As year-round competitions become commonplace in the sport horse industry, how can you team up with your vet to reach an optimal level of performance and increase equine athletic longevity?
For our first Informative Article on the topic, we have partnered up with our friend Dr. Lauren Taylor. Below she elaborates on the basics and benefits of evaluating equine athletes through musculoskeletal examinations.
Evaluating the Horse as an Athlete
Competing year-round is becoming increasingly popular in the sport horse world. This creates an obstacle for achieving coordinated veterinary care as athletes travel from event to event. With this increase in athletic travel, communication and teamwork between veterinarians, riders, and caretakers becomes crucial.
A musculoskeletal or lameness examination not only assists in evaluating soundness or decrease in performance, but can also provide a baseline to monitor for changes in soundness. There are three major components of the examination: history, static evaluation, and dynamic evaluation.
History collection is one of the most important parts of the examination because it leads the focus of the static and dynamic evaluations. As the caretaker of the horse you may be asked about changes in footing, environment, travel history, current medications, previous injuries and joint injections. This offers insight into the potential cause of the problem as well as confounding factors. Especially in cases of decreased performance, your veterinarian may ask when you noticed them acting abnormally --- are they landing on a certain lead after a fence or are they resisting a pirouette in only one direction? As a rider, is your body consistently shifted over to one side over the other? The answer to these questions can give us clues to understand why your horse is resistant to exercise and if it is related to pain, fatigue, or behavior.
Our goal during a static examination is to look for areas of soreness and notice asymmetrical differences in muscle, bone, and joints. For example, a sensitive back could be an indicator of poor saddle fit, compensation from a lame limb, or both.
A thorough physical examination can also reveal non-musculoskeletal issues that may be affecting your horse’s performance. By assessing the horse as a whole, we are able to take all contributing factors into consideration. Changes in muscle and sensitivity to palpation can help us localize the problem and we can use the dynamic evaluation to either confirm or deny our suspicions.
During a dynamic evaluation, the horse is challenged in various conditions: in a straight line and on a circle, usually on both hard and soft surfaces, and through flexion tests. Flexion tests allow veterinarians to stress more specific regions of a limb and then assess changes in gait. A significant change in gait following a lower right front limb flexion test might narrow down our region of interest to the right front fetlock, pastern, and coffin area. In cases of subtle lameness, we are often attempting to establish if there is a “true” lameness or if it is a normal asymmetrical variation for that individual. To characterize the problem it is necessary to determine the relative importance of our exam findings. Observing the horse under saddle or during competition can often assist in these situations by making the problem more noticeable, especially if the complaint is only when the horse competes.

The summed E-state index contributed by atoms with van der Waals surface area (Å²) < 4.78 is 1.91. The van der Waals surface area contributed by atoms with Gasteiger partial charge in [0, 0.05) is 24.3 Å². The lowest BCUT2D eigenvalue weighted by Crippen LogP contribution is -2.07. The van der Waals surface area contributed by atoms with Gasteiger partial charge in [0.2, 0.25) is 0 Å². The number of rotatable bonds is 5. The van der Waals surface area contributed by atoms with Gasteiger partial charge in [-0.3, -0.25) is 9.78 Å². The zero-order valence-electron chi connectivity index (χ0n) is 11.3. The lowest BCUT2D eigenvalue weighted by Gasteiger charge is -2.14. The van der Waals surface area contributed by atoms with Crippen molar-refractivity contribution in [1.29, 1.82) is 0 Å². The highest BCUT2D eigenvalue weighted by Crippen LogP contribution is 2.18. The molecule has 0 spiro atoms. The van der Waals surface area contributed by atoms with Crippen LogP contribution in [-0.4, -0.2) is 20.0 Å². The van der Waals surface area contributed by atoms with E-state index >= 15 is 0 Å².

So as a horse owner, a rider, a trainer, or a groom, what can you do to help your horse maintain their optimal performance level? Know your horse and be attentive to changes in performance. Being able to recognize when there is a decrease or change will help your veterinarian detect problems early. Additionally, if a horse suddenly starts misbehaving, it may be an indication that there is a physical problem at play, not behavioral.
Human athletes often compete with some level of pain or dysfunction, and so do equine athletes. Most horses happily compete with some level of discomfort. Therefore, paying attention to how much we should push them is very important. The earlier we can identify lameness, the more career-limiting injuries we can prevent.
The nature of their work and the intensity can play an important role not only in bringing a horse back from an injury, but also prevention. We can create exercises that build muscles to support an injury or an area of weakness. If a horse has a conformational asymmetry that predisposes them to certain stressors or injuries, it is important to consider what performance level we expect them to obtain and how we can support them.
Overall, staying involved in your horse’s health will allow them to maintain peak athletic ability as well as performance longevity. Working with your veterinarian, you can create an individualized plan that works best for you and your horse.